Then there were the raffle tickets. Which, like I said, were different from the silent auction. A fact we didn’t realize when we first started selling tickets. We thought it was one of those things where you get a pair of same-numbered tickets and drop one in a bowl next to the item you want to win and keep the other one. We were wrong! We were supposed to keep one of the tickets and give the other to the guest, because all of the tickets were going in the same bowl. Everyone who bought raffle tickets would have the chance to win any of the raffle prizes. The silent auction was separate. You wrote down actual money amounts that you would pay in order to win items that were donated for the event. I had to go find some guests to retrieve the duplicate half of their tickets to put them in the raffle bowl. Awkward. At least now we know for next time!
Once the mad rush had passed and we still had a lot of name cards and will-call tickets (a lot of people just walked in without stopping at our table), we started to wonder what to do next and if there were any hors d’oeuvres available. But the food was already gone and, as the welcome speech started in the ballroom, the doors were closed. Leaving us at our greeting table outside in the hall. Hmmm. It was at least 5 or 10 minutes of uncertainty (do we go in and find a random table? are we expected to just leave?), our woman showed up again and told us which tables were open for the volunteers. Phew!
The rest of the night was quite lovely! We were served dinner while people with the Foundation spoke about their purpose and some of the accomplishments already achieved. They had the “good” rolls, according to Roomie, and she would know because she used to work catered events. Dinner was a simple chicken, potatoes, and vegetables, but all very yummy. And cheesecake for dessert! Light and fluffy cheesecake too. So good!
Both professionals and students performed show dances. Everyone looked great and it made me yearn to get out on the dancefloor. I hadn’t danced since my lesson last Wednesday! There was one couple, Yegor Novikov and Alexandra Smirnova, that danced to this awesome instrumental piece with a rock-out cello. I kid you not, the cello was rocking out. I bet the cello player wore ripped jeans and something made of leather when the piece was recorded. An awesome 19-year old named Jeremy also performed. Jeremy has autism and has experienced great breakthroughs in socialization through ballroom dancing. I loved watching his energy and enthusiasm! Two professional couples that I know from local studios also danced, which is always a treat.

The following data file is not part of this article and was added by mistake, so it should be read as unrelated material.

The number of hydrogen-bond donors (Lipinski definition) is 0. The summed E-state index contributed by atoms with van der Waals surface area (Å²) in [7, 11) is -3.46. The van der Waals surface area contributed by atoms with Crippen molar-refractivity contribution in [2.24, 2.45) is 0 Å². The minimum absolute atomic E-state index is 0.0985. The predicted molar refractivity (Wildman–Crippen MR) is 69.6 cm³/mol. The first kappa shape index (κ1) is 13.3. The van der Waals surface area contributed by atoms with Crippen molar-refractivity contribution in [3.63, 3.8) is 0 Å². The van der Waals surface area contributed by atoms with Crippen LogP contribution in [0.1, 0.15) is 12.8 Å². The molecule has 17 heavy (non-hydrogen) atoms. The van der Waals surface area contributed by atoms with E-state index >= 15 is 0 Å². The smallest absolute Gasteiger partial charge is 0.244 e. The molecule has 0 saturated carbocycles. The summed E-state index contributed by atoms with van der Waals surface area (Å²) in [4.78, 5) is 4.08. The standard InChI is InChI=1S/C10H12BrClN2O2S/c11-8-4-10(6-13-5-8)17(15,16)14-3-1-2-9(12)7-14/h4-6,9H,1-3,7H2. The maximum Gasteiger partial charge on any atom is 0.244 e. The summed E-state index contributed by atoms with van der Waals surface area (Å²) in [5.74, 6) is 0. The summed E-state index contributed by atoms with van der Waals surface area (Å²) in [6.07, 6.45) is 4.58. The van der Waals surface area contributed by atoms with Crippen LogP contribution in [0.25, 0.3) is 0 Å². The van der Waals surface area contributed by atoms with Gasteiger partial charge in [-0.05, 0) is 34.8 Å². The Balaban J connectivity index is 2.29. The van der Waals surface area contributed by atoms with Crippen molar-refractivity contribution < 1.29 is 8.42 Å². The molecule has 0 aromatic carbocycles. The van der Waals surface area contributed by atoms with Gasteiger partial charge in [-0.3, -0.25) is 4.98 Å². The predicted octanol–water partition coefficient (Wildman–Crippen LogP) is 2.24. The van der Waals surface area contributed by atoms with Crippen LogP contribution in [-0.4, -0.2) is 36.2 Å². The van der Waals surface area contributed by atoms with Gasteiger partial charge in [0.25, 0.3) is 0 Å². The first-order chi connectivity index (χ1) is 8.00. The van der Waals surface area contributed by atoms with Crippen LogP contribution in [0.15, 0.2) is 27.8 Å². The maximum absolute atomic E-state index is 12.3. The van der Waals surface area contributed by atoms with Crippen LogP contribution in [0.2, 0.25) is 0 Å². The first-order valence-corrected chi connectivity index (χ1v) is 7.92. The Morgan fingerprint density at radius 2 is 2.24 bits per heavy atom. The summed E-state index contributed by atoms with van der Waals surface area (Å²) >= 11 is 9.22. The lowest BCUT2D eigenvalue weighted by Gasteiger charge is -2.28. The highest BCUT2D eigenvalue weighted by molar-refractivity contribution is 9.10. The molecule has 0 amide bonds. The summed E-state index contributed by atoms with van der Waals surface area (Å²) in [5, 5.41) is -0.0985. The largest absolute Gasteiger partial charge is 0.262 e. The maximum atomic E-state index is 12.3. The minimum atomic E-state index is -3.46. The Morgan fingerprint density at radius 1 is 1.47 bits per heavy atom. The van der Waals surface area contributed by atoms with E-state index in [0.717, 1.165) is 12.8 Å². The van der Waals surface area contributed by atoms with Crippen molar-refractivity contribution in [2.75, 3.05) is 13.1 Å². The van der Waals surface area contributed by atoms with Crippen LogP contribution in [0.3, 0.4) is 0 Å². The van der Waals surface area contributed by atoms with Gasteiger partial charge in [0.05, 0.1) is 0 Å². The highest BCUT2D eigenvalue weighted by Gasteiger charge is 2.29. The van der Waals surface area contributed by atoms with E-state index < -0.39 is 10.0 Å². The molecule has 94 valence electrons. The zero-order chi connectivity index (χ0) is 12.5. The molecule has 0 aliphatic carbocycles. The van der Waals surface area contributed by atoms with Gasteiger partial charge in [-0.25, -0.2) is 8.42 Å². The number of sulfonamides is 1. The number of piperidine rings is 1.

There were times when the DJ would play music for anyone to go out and dance. And people actually did! It helped that all or most of them knew how. Any other event at a hotel with a dancefloor that I’ve been to, besides a ballroom competition, has been a wedding or a work function. If there is dancing, it is usually awkward or alcohol-infused. But here, people were dancing rumba, tango, foxtrot, cha cha…I loved it.
I didn’t do any dancing myself. I was way in the back of the ballroom (volunteer table, remember) and so pretty much out of sight to anyone browsing for a dance partner, and I didn’t know that many people. There were instructors that I knew, so yes, I could have sought one out for a dance. But I really love the tradition of being asked to dance. I admit it, it makes me feel special and I like to feel special every once in awhile! So I just sat and watched with Roomie. But it was still enjoyable. There’s nothing like seeing the smiles on people’s faces as they move across the floor, with or without skill. I just love seeing that unadulterated joy, that childlike happiness. It’s the magic of dance.
Despite the confusion at the beginning (hopefully the majority of the guests were blissfully unaware!), I think the event was a great success. I hope the CBZ Foundation was able to meet their fundraising goal. The event was also a fun reminder of how lucky I am. I get to meet and even work with incredibly talented dancers and genuinely awesome people. Yes, the ballroom world has its drama and some people get a little too into the prestige and status and the idea that if you’re not “somebody” then you’re nobody. But if you ignore that and focus on the dancing, you find people that have a passion and want to share it with the world. That’s the part I love. That’s the part I’m grateful to be a part of.